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The history of art in Vietnam is dating back to the Stone Age there is some pottery artefacts 8000BCE progressing into more artistic works later on. Through the bronze age castings of bronze became popular they decorated their drums pots and other thing made from bronze with pictures of scenes of everyday life such as farming, warriors donning feather headdresses, construction of ships, musicians, etc. During the Bronze Age many of the Vietnamese people weaved cloth into works of art. During the period of ten centuries while china was in control of Vietnam the Vietnamese adopted many Chinese art making techniques such as ceramics and other things.
From the Ngo to Tran Dynasty ceramics flourished including 3 colour ceramics. In the 11th century ceramics was the main deal for Vietnam with their art going all across Asia. These days silk painting is one of Vietnams most favored forms of art making, the Vietnamese silk paintings where influenced by the French in the 19th and 20th century so that they differ from the Japanese and Chinese silk screens. Wood block prints are also popular these are when you carve out the picture you want onto a block of wood then cover it in ink and then press it to paper is cloth or anything you want. In Vietnam there is many traditional dances and music that they have had for many centuries. Many Vietnamese painting and art now incorporates the war that happened from 1959-1975. Many of the artworks are the Vietnamese architecture itself the old and beautiful buildings that span across the whole of the country, the building have so much history in them that they have become works of art in their splendid view.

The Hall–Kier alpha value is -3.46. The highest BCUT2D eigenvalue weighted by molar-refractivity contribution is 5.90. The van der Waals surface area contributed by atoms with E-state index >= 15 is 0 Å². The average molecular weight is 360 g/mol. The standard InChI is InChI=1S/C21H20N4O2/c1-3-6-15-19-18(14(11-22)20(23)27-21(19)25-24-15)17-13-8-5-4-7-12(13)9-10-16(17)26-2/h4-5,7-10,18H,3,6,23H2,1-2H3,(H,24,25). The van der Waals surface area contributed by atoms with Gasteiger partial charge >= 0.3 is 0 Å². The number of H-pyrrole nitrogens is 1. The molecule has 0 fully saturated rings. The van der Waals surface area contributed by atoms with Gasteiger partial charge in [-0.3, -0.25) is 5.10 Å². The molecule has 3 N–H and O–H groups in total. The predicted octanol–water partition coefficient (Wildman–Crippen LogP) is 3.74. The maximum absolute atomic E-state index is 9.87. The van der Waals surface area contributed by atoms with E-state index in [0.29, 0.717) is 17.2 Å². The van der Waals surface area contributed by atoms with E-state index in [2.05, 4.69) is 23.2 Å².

Throughout the Vietnam War (1964-75), Western media provided a constant stream of war images. Yet few in the West were aware that the opposing side produced its own photographic account of the war.
Official news agencies of the North Vietnamese government and Viet Cong in the south dispatched more than a hundred photographers to thoroughly document their revolution. Other photographers worked for domestic publications or for themselves. All risked their lives to detail the battles and the daily lives of their fellow citizens, in an effort to help win the war.
Based on a book of the same name, this is the first exhibition to bring the work of these forgotten and largely unpublished photographers to light. The images were gathered by Doug Niven, a U.S. photo researcher, from more than 30 Vietnamese photographers and their families, as well as three government archives. These pictures tell the story of another Vietnam, one very different from the one we thought we knew.
Some famous artists that painted the land scape are:
By Archie Munro & Paltridge
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